On planetary mixers, the mixing bowl usually attaches to a yoke at the sides or near the vertical column on the machine, and is raised and lowered one of two ways:
Manual Bowl Lift: The most common variety, manual lifts raise and lower the bowl via a wheel or lever. On some smaller countertop planetary mixers, however, the bowl does not move. Rather, the entire upper housing of the mixer, mixing device included, tilts back and permits access to the bowl.
Electric Bowl Lift: As the name implies, this system raises and lowers the bowl automatically with buttons or a similar interface. This is more common on larger mixers with larger mixing bowls.
The primary point to take from this is that your staff should understand the dangers of operating the mixer; for example, trying to bypass the guard by putting hands / fingers / utensils in or under it during operation can have very negative consequences and your training should teach the dangers of such things.
Choosing the Right Mixer
Before making your purchase, there are three main questions you will want to ask yourself:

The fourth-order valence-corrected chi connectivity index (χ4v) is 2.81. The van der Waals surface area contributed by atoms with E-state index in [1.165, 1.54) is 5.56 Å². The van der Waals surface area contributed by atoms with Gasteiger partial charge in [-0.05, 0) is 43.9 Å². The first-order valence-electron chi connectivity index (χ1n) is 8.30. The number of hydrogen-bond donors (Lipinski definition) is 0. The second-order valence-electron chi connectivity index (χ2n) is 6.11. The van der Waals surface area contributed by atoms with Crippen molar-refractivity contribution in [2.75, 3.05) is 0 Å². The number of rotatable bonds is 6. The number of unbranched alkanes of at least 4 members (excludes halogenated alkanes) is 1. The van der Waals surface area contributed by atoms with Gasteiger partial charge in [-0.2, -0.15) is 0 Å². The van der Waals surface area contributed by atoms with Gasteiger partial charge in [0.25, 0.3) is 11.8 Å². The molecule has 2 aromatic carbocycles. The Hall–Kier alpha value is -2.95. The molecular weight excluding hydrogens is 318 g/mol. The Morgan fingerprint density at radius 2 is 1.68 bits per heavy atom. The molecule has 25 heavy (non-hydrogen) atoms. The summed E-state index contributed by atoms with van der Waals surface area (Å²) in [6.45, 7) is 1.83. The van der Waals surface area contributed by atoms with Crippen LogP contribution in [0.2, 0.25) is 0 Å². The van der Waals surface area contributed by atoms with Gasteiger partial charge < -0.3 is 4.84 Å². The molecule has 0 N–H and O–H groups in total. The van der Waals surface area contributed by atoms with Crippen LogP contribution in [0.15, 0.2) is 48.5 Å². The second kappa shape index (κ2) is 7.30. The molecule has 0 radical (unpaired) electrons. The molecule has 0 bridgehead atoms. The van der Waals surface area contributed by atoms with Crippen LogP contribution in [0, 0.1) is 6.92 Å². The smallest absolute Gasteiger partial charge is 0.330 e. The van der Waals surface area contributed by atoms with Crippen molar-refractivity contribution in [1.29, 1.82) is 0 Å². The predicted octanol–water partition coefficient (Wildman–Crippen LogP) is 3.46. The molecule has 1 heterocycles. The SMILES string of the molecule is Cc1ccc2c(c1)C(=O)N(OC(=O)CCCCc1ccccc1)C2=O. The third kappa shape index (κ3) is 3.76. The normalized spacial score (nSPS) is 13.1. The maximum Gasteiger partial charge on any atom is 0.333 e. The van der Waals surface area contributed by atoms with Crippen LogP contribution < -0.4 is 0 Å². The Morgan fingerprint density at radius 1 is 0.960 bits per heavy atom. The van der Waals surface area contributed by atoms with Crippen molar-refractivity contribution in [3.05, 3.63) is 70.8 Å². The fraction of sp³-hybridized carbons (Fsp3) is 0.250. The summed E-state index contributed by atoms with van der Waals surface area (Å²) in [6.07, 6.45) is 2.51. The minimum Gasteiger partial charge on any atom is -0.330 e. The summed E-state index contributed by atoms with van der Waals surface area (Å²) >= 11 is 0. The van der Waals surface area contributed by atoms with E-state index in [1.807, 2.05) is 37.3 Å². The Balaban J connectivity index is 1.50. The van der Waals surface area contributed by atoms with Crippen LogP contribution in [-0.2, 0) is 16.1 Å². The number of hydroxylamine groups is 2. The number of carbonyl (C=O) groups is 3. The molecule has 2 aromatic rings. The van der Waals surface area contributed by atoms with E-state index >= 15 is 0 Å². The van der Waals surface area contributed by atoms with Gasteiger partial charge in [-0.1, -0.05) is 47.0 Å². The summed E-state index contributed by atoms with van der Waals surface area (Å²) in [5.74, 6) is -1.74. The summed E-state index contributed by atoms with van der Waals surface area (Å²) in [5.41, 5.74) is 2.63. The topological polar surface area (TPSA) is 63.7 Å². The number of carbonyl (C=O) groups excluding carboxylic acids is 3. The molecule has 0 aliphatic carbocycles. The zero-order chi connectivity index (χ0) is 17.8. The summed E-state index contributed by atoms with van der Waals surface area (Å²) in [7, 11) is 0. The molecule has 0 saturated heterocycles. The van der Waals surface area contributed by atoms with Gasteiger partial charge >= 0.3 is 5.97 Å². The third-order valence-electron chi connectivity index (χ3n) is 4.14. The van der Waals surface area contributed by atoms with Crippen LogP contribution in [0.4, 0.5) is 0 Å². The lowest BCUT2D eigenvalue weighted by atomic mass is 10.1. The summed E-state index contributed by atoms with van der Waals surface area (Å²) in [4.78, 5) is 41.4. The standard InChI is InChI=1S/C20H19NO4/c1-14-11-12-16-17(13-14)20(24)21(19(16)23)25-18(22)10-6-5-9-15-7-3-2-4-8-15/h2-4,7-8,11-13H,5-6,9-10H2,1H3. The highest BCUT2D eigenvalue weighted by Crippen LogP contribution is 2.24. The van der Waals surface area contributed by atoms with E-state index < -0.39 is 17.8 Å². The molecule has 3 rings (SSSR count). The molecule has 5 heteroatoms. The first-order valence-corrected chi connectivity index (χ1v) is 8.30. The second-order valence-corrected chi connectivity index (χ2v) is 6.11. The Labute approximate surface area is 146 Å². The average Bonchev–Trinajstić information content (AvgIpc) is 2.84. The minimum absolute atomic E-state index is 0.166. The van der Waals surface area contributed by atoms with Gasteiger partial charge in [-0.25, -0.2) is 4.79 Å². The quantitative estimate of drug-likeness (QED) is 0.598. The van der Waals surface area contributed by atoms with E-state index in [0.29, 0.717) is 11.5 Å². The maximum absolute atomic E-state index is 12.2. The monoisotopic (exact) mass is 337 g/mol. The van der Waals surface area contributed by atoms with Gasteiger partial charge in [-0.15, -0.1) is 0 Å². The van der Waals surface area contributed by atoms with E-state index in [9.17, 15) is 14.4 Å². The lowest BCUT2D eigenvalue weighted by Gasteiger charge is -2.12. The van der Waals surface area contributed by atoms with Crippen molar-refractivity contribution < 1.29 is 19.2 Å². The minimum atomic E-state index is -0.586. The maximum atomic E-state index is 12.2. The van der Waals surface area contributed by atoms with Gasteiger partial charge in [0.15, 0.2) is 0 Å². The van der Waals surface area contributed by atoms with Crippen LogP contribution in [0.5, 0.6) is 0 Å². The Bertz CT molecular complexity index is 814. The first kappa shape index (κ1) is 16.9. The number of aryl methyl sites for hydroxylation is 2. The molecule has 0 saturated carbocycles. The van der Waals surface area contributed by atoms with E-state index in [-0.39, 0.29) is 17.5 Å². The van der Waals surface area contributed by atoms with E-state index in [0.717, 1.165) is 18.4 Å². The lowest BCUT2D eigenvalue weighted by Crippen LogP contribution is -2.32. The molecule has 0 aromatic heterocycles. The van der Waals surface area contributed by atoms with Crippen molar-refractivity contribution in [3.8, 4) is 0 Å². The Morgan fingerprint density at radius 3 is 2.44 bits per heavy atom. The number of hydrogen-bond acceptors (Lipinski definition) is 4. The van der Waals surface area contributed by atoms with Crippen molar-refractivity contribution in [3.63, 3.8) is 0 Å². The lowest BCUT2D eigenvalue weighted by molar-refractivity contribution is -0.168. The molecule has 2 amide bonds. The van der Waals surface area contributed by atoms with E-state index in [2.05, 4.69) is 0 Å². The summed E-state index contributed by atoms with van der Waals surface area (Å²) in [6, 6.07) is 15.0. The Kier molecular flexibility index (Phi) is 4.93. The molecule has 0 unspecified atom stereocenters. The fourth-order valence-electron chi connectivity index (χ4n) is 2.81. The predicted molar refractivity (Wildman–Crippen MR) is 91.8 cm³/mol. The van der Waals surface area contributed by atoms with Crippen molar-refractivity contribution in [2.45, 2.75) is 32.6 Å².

What will you be mixing? Different types of dough and batter will have different consistencies, and as a result not every mixer is right for every job - kneading a batch of thick, stiff dough is going to require more power than mixing meringue or icing, for example.
Finding the absorption ratio (lbs. of water divided by lbs. of flour) for some of your most commonly used dough is a good way to figure out what type of mixer might best suit your needs; the lower the absorption rate, the more difficult the dough will be to mix and in turn, the more powerful your unit should probably be.